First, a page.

In front of Fidel Castro’s grave, the former senator announced she will seek the presidency of Colombia in 2018.
Former Colombian senator and prominent human rights activist Piedad Cordoba announced Saturday she will run for president in the country’s upcoming elections in 2018, the first presidential race in a new era of peace after more than half a century of civil war.
Cordoba announced her decision while visiting the grave of the Cuban leader Fidel Castro in Santiago de Cuba, where she laid down flowers with a message that read, “We will follow your example and defend your legacy.”
“I wanted to come and tell him because I need his support, so that he can enlighten me with his energy and give me strength and endurance for a task that is going to be very difficult,” said Cordoba.
The 61-year-old lawyer said this was not only a decisive moment in her personal life, but also for Colombia as it begins an “important and difficult” process of achieving definitive peace.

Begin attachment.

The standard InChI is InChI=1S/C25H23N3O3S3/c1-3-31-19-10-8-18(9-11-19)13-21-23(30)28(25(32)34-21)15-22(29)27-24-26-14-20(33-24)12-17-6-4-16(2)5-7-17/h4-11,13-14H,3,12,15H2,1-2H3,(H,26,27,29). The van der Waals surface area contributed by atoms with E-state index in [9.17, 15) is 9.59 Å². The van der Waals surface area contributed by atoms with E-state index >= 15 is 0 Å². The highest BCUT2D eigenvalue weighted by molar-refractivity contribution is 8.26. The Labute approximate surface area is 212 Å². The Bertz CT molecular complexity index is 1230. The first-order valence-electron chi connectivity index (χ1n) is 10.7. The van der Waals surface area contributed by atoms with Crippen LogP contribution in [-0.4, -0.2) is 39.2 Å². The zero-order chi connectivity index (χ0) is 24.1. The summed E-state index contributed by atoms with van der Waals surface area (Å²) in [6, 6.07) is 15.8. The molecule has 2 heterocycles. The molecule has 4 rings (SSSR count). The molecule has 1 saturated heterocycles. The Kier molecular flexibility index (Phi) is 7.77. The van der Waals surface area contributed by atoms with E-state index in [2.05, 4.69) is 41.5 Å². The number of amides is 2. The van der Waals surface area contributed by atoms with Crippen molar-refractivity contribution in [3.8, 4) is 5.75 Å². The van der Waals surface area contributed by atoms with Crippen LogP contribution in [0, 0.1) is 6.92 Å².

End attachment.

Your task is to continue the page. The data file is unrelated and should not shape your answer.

The activist said it was her obligation to defend Fidel Castro’s legacy in the region and across the world.
“As he said, a revolutionary does not get tired, he doesn’t retire, he never expects anything different from what the gratification of the struggle means,” she said.
Piedad Cordoba visited Cuba after the death of Fidel Castro on Nov. 25, 2016, whose remains are in the Santa Ifigenia cemetery alongside the remains of national heroes such as revolutionary poet Jose Marti.
“It was necessary to be at his funeral, but it is much more important to be here with him and to tell him that he lives and the struggle continues,” said Cordoba.
Cordoba was a key figure in the peace talks and following deal reached by the FARC guerrilla and the government of Juan Manuel Santos.